Europe's Shield: The most complete European ankylosaur

Late last year Europe got a brand-spankin' new ankylosaur, Europelta carbonensis. It's the most complete ankylosaur yet known from Europe (unless you consider Scelidosaurus to be a basal ankylosaur rather than a basal armored dinosaur). It also is going to help clear up some questions about the family tree of ankylosaurs (and especially basal nodosaurs) but that research has only been presented at SVP so far, so you'll have to wait for the paper to learn more.

A rigorous  Europelta  sans armor - brrrrr, he must be cold!

A rigorous Europelta sans armor - brrrrr, he must be cold!

Speaking of papers, if you look at the scientific description of Europelta in PLOS ONE you will notice that the proportions of my skeletal reconstruction and the one in the paper are very similar. This is not in fact a coincidence, or even an example of two people independently coming to the same conclusion. Instead it results from the simple fact that I worked up a skeletal reconstruction with senior author Jim Kirkland about a year ago. You may wonder why my skeletal didn't end up in the paper - it turned out there was more work to be done on it (some new interpretations of the armor, a desire to have a top view skeletal, etc.). So Mark Loewen worked up his own skeletals utilizing some of the cross-scaling I'd done between the type and referred specimens.

That's ok by me though - I got a nice acknowledgement in the paper for my efforts, and I got to retain control of the copyright for my version of the skeletal. PLOS ONE requires all images they publish be made available under a CC BY license, which is very good for Open Access but not always so good for the illustrators that donate their work to such publications (not that it's ever stopped). It also gave me a chance to make some much needed tweaks to the armor of my skeletal before I released it.

Europelta with Armor websized.jpg

A lot of times differences between reconstructions are swept under the rug or ignored, but those issues impact paleo artists, and those who simply want to know more about dinosaurs but don't have time to read each and every scientific paper that comes out, so I wanted to make sure to examine a few of them.

In this case there are quite a few differences between the armor I've restored here and that published in the original description. I've spoken with Jim and Mark and they actually already updated some of the discrepancies (in the paper they only show two rows of armor scutes on the neck, but it should have shown three). That's not a knock on Mark's efforts - restoring the armor of ankylosaurs can be a ridiculous test of your patience and organizational skills. Not too long ago when reconstructing Scelidosaurus I ran into similar problems, and eventually resorted to coloring in each individual scute as I drew them (coded by row) to keep the whole thing straight. And in that case I was working from an articulated specimen with the armor intact!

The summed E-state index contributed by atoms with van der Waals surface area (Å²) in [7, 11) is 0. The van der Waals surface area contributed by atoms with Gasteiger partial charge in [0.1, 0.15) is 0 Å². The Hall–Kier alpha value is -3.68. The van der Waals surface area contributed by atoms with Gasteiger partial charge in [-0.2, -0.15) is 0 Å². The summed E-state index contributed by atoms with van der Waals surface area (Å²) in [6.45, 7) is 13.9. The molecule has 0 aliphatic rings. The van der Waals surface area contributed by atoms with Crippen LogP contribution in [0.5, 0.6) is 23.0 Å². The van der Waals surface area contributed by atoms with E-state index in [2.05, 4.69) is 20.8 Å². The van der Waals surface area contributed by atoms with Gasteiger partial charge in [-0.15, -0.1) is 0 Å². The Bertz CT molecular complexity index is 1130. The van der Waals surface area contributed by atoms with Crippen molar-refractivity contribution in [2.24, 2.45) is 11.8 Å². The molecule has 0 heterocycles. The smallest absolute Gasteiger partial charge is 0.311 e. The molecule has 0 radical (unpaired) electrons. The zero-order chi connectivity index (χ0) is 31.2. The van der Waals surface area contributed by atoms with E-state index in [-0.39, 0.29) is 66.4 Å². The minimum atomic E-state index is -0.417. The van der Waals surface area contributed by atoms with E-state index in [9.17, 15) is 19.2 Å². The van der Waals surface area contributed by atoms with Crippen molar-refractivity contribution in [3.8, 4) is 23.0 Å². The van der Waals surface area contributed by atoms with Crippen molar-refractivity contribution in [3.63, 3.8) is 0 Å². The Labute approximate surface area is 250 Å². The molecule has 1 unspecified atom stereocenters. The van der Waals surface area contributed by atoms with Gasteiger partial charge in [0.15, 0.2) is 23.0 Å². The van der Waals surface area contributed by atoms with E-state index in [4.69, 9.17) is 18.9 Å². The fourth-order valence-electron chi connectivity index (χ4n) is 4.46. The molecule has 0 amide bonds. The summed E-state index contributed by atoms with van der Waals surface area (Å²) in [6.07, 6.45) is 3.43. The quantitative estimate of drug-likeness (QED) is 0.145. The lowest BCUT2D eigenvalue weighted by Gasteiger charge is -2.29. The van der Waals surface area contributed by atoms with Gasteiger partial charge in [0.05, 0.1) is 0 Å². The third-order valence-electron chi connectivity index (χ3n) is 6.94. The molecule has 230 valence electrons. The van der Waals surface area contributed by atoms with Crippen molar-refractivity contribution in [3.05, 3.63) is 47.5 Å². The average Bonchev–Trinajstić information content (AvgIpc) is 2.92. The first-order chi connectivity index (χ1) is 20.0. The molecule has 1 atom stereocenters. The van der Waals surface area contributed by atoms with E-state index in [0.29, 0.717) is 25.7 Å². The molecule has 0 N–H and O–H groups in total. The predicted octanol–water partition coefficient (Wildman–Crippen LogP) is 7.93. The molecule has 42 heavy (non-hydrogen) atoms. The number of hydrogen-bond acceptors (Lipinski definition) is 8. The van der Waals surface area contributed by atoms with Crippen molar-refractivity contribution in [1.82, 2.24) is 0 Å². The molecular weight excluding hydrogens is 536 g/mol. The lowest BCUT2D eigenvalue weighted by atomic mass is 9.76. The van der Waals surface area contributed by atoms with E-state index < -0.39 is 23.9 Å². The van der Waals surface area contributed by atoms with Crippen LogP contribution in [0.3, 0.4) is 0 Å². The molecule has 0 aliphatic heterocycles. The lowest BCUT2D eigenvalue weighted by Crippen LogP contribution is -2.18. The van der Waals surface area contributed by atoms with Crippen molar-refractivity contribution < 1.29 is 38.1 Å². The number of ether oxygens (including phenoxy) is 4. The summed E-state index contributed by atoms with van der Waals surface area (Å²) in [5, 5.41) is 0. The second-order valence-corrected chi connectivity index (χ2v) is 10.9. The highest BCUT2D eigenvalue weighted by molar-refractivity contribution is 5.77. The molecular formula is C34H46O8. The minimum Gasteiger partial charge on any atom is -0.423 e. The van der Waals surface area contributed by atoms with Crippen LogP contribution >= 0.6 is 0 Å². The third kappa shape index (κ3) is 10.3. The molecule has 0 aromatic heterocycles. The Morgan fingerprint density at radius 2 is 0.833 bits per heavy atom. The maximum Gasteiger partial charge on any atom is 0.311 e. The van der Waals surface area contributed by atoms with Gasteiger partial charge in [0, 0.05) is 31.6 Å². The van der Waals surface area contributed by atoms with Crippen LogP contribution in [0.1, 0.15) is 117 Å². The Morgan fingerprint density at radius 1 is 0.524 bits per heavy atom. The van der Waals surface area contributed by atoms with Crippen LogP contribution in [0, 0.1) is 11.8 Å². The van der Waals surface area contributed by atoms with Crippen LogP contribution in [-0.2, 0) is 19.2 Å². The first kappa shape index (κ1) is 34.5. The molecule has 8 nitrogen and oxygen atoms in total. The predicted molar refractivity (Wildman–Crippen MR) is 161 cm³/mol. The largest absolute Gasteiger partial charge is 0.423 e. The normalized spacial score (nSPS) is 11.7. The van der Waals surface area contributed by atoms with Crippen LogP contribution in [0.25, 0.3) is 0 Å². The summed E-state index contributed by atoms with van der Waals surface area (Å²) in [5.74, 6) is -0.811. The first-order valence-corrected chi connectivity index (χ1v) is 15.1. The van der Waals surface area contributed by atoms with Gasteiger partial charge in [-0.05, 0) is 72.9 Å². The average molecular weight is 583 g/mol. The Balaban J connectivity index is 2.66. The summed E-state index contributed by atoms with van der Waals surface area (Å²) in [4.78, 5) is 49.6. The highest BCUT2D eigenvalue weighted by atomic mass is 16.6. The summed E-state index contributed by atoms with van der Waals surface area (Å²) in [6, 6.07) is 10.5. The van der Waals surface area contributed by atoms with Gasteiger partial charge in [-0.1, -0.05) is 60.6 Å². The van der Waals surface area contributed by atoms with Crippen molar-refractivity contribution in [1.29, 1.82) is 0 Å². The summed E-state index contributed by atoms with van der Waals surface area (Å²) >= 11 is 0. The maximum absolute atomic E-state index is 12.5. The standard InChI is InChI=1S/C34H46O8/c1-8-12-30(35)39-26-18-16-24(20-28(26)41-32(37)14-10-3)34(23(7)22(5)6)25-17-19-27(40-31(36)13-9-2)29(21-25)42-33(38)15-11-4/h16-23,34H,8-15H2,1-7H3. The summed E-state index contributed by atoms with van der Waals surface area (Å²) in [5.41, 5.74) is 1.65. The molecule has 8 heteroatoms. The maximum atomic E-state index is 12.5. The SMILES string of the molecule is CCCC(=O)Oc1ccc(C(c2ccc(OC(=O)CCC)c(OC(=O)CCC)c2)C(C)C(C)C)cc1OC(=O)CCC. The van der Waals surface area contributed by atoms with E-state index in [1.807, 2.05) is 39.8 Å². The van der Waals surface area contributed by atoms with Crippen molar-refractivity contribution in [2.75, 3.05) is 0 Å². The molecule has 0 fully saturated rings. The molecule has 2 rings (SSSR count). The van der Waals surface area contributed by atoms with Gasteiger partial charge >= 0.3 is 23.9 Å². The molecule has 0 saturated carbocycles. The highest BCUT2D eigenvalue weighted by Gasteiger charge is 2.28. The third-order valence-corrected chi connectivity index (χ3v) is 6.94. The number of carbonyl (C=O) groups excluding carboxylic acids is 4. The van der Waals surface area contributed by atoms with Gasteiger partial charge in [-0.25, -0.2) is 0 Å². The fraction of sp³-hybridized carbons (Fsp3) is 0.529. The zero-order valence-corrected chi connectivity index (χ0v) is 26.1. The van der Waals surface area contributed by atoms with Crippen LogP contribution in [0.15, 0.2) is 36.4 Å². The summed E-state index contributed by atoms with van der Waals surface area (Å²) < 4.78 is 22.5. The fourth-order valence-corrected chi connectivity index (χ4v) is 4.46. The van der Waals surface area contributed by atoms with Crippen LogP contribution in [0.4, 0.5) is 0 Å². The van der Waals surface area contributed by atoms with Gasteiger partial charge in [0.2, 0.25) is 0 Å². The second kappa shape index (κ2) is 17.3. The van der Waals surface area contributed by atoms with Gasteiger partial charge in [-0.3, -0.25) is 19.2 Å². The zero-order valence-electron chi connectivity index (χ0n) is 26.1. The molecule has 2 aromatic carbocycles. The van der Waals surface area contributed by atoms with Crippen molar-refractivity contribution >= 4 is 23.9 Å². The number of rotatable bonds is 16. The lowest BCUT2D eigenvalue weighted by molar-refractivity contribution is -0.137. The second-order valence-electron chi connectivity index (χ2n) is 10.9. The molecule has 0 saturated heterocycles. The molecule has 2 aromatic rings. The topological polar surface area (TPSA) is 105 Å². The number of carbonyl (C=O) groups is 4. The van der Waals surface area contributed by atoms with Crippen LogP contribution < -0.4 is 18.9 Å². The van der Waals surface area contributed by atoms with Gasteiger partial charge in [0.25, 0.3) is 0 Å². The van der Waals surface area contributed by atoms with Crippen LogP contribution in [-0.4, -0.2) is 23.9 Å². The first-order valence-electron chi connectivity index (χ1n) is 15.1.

Despite those updates, there are still some differences in how I've reconstructed the armor. First and foremost I've simply reconstructed Europelta as being more flat-topped (and possibly somewhat wider) than Mark has. This has the effect of moving more of the scutes "upwards" on the body, onto the top of the back (rather than curving down the sides). This is more inline with articulated skeletons of other ankylosaurs, but of course basal ankylosaurs and nodosaurs are generally not known from fully-articulated skeletons, so this isn't a cut-and-dried assumption (I favor it, but clearly it's not universal).

Desperate measures were taken when reconstructing the armor of  Scelidosaurus .

Desperate measures were taken when reconstructing the armor of Scelidosaurus.

Second, Mark's version shows the small armor scales going further down the body, especially in the shoulder region. This may be totally correct. When restoring Edmontonia I and others generally stop illustrating the armor scales at the level of the lowest armor scutes. This appears to make sense since the famous articulated AMNH Edmontonia specimen shows exactly this. BUT! It still may not be correct, as there simply isn't preserved skin below that area (i.e. the specimen was excavated down to the skeleton below the scutes). Thus it's certainly possible that the small armor scales could have continued further down the body or limbs, and I know at least a couple of ankylosaur workers who feel that the taphonomy of some sites supports this very thing.

If that turns out to be the case, then the armor scales may not have a well-defined border as is commonly shown in most reconstructions. Indeed, there is little reason to think that the armor scales (or even the larger scutes) had a color that was massively different from the rest of the animal - in animals today with such scutes (such as alligators) there is no clear-cut differentiation in the coloration of the living animal. Something to think about the next time you try your hand at illustrating an ankylosaur.